A motion to acquire over 250 acres of land owned by the Stanford Financial Group of Companies is to be moved today by the Government of Antigua and Barbuda when it convenes an emergency meeting of the House of Representatives.
A statement out of the Office of the Prime Minister in St. John’s, Antigua yesterday said that the move by the government follows an order in the US District Court for the Northern District of Texas for a receiver to be appointed to take control of the assets of Sir R. Allen Stanford and his companies after he was charged with fraud to the tune of US$8B.
The motion will be moved by the Attorney General and Minister of Legal Affairs by way of a resolution authorizing the Secretary to the Cabinet to cause a declaration to be made for the acquisition of the lands described in the schedule for a public purpose.
The recital to the motion said that the move by the US court “threatens the financial viability of the Bank of Antigua, the prompt payment by the Stanford Group of Companies of the massive outstanding debt to local suppliers and the continued employment of over eight hundred employees at a time of global financial crisis”.
A second recital clause said that Cabinet considers it necessary that the land be acquired for a public purpose “namely to protect the national economy and give necessary support and assistance” to the banking sector ad its regulatory agency.
Last week the U.S. Securities and Exchange Commission charged the Texas billionaire with fraudulently selling $8 billion in certificates of deposit with improbably high interest rates from his Stanford Inter-national Bank which is based in Antigua.
Meanwhile, on February 19 the Financial Services Regulatory Commission (FSRC) of Antigua and Barbuda appointed as joint receivers of Stanford International Bank Ltd and Stanford Trust Co. Ltd., Nigel Hamilton-Smith and Peter Wastell, Client Partners at Vantis Business Recovery Services, a division of Vantis, the UK accounting, tax and business advisory group, a statement from the Receiver-Managers said.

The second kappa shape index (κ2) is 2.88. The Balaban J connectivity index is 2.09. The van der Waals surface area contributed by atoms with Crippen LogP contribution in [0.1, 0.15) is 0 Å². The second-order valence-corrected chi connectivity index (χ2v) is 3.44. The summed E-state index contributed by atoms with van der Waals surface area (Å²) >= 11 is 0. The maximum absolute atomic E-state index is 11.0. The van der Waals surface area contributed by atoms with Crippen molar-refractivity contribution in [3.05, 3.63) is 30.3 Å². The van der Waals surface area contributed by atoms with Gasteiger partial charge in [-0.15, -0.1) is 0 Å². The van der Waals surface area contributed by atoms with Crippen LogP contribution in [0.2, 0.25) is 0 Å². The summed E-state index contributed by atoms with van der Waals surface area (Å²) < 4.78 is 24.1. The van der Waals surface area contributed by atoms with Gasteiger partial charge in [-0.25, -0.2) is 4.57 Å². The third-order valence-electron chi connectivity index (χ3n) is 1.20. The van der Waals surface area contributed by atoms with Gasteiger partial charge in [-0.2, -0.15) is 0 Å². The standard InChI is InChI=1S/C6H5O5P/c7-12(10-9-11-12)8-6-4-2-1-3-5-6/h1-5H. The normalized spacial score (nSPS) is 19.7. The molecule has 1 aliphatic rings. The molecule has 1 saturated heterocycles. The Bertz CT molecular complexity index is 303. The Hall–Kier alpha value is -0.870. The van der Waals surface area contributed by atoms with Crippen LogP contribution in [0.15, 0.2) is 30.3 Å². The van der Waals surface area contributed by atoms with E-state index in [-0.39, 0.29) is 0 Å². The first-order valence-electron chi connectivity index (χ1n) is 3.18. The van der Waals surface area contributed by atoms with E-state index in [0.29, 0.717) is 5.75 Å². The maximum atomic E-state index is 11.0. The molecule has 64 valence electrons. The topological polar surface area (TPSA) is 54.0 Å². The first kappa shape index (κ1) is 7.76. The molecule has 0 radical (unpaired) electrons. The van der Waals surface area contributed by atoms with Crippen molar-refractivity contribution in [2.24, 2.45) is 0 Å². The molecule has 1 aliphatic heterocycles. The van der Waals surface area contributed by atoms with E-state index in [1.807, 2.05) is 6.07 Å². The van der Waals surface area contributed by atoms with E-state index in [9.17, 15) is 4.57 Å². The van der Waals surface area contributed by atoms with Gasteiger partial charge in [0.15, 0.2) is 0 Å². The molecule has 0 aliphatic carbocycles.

And commenting on recent progress, Hamilton-Smith said, “Following our appointment last Friday, we have thus far been able to confirm the amounts invested by clients and have put arrangements in place for the Receiver-Manager’s team and staff at Stanford International Bank to deal with client enquiries.”
In the meantime an email address, stanfordenquiries@ vantisplc.com, has been set up for all investor and depositor enquiries and up-to-date statements will be issued to all clients, totaling some 28,000 by month-end.
The joint receivers said further that they are now beginning the process of communicating with the financial institutions that they have identified as holding assets on behalf of Stanford International Bank, and they are also seeking co-operation arrangements with the US Receiver to further assist in the asset identification work which they need to undertake.
However, at this time they are unable to ascertain the total value of assets held or report on the timescale for the return of monies to investors. Their priority, the statement said, is to safeguard the interests of investors and depositors, identify and preserve assets and together with the international regulators and authorities and the US Receiver, they are working to complete those investigations as quickly as possible to avoid further inconvenience to the Bank’s customers.